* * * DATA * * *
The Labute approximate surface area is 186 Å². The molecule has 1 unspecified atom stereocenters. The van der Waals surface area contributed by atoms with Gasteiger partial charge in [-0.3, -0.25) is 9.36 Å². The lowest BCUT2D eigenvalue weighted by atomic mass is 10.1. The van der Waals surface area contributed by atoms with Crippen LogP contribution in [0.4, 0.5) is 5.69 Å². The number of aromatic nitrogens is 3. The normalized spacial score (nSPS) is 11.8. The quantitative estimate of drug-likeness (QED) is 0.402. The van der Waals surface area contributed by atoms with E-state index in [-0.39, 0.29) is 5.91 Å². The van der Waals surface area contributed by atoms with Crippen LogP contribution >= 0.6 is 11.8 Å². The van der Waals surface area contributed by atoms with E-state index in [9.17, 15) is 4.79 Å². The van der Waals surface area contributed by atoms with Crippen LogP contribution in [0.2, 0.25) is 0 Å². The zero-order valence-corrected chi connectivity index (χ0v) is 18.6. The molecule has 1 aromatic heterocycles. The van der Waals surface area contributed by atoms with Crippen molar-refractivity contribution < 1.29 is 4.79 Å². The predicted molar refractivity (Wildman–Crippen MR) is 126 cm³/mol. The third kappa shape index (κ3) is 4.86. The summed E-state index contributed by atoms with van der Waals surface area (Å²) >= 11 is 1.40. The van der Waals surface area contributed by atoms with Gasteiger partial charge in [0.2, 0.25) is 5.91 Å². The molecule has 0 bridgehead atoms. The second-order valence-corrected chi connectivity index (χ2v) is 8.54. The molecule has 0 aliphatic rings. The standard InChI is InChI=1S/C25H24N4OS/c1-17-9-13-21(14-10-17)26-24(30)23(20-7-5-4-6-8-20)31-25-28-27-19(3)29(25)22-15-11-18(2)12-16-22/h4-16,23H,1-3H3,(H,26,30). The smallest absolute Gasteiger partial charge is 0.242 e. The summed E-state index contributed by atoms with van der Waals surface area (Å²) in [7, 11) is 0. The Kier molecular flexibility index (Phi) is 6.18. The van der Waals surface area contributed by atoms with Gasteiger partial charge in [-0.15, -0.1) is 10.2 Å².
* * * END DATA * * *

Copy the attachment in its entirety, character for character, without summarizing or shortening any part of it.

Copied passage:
The Labute approximate surface area is 186 Å². The molecule has 1 unspecified atom stereocenters. The van der Waals surface area contributed by atoms with Gasteiger partial charge in [-0.3, -0.25) is 9.36 Å². The lowest BCUT2D eigenvalue weighted by atomic mass is 10.1. The van der Waals surface area contributed by atoms with Crippen LogP contribution in [0.4, 0.5) is 5.69 Å². The number of aromatic nitrogens is 3. The normalized spacial score (nSPS) is 11.8. The quantitative estimate of drug-likeness (QED) is 0.402. The van der Waals surface area contributed by atoms with E-state index in [-0.39, 0.29) is 5.91 Å². The van der Waals surface area contributed by atoms with Crippen LogP contribution >= 0.6 is 11.8 Å². The van der Waals surface area contributed by atoms with E-state index in [9.17, 15) is 4.79 Å². The van der Waals surface area contributed by atoms with Crippen LogP contribution in [0.2, 0.25) is 0 Å². The zero-order valence-corrected chi connectivity index (χ0v) is 18.6. The molecule has 1 aromatic heterocycles. The van der Waals surface area contributed by atoms with Crippen molar-refractivity contribution < 1.29 is 4.79 Å². The predicted molar refractivity (Wildman–Crippen MR) is 126 cm³/mol. The third kappa shape index (κ3) is 4.86. The summed E-state index contributed by atoms with van der Waals surface area (Å²) >= 11 is 1.40. The van der Waals surface area contributed by atoms with Gasteiger partial charge in [0.2, 0.25) is 5.91 Å². The molecule has 0 bridgehead atoms. The second-order valence-corrected chi connectivity index (χ2v) is 8.54. The molecule has 0 aliphatic rings. The standard InChI is InChI=1S/C25H24N4OS/c1-17-9-13-21(14-10-17)26-24(30)23(20-7-5-4-6-8-20)31-25-28-27-19(3)29(25)22-15-11-18(2)12-16-22/h4-16,23H,1-3H3,(H,26,30). The smallest absolute Gasteiger partial charge is 0.242 e. The summed E-state index contributed by atoms with van der Waals surface area (Å²) in [7, 11) is 0. The Kier molecular flexibility index (Phi) is 6.18. The van der Waals surface area contributed by atoms with Gasteiger partial charge in [-0.15, -0.1) is 10.2 Å².